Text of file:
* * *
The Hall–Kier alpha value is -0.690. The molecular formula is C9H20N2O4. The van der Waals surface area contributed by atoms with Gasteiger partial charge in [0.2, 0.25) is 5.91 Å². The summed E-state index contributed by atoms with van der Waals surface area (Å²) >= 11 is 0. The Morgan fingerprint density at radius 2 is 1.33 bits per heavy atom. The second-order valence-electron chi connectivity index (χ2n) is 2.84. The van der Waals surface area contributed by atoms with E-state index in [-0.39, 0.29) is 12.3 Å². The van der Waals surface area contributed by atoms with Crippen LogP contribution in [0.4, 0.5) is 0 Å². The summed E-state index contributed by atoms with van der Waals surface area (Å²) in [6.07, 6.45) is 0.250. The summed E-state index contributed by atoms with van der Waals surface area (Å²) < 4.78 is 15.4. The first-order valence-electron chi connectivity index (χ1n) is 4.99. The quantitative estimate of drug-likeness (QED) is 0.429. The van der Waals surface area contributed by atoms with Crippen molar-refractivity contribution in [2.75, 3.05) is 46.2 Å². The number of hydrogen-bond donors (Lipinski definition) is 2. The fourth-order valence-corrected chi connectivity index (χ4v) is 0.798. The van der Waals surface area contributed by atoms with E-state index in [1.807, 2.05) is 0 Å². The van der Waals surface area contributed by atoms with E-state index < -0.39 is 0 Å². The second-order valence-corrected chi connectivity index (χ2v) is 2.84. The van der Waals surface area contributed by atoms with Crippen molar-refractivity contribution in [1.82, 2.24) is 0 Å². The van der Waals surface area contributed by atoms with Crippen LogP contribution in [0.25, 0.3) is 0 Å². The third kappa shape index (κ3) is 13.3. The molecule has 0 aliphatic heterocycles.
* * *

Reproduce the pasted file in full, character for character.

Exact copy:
The Hall–Kier alpha value is -0.690. The molecular formula is C9H20N2O4. The van der Waals surface area contributed by atoms with Gasteiger partial charge in [0.2, 0.25) is 5.91 Å². The summed E-state index contributed by atoms with van der Waals surface area (Å²) >= 11 is 0. The Morgan fingerprint density at radius 2 is 1.33 bits per heavy atom. The second-order valence-electron chi connectivity index (χ2n) is 2.84. The van der Waals surface area contributed by atoms with E-state index in [-0.39, 0.29) is 12.3 Å². The van der Waals surface area contributed by atoms with Crippen LogP contribution in [0.4, 0.5) is 0 Å². The summed E-state index contributed by atoms with van der Waals surface area (Å²) in [6.07, 6.45) is 0.250. The summed E-state index contributed by atoms with van der Waals surface area (Å²) < 4.78 is 15.4. The first-order valence-electron chi connectivity index (χ1n) is 4.99. The quantitative estimate of drug-likeness (QED) is 0.429. The van der Waals surface area contributed by atoms with Crippen molar-refractivity contribution in [2.75, 3.05) is 46.2 Å². The number of hydrogen-bond donors (Lipinski definition) is 2. The fourth-order valence-corrected chi connectivity index (χ4v) is 0.798. The van der Waals surface area contributed by atoms with E-state index in [1.807, 2.05) is 0 Å². The van der Waals surface area contributed by atoms with E-state index < -0.39 is 0 Å². The second-order valence-corrected chi connectivity index (χ2v) is 2.84. The van der Waals surface area contributed by atoms with Crippen molar-refractivity contribution in [1.82, 2.24) is 0 Å². The van der Waals surface area contributed by atoms with Crippen LogP contribution in [0.25, 0.3) is 0 Å². The third kappa shape index (κ3) is 13.3. The molecule has 0 aliphatic heterocycles.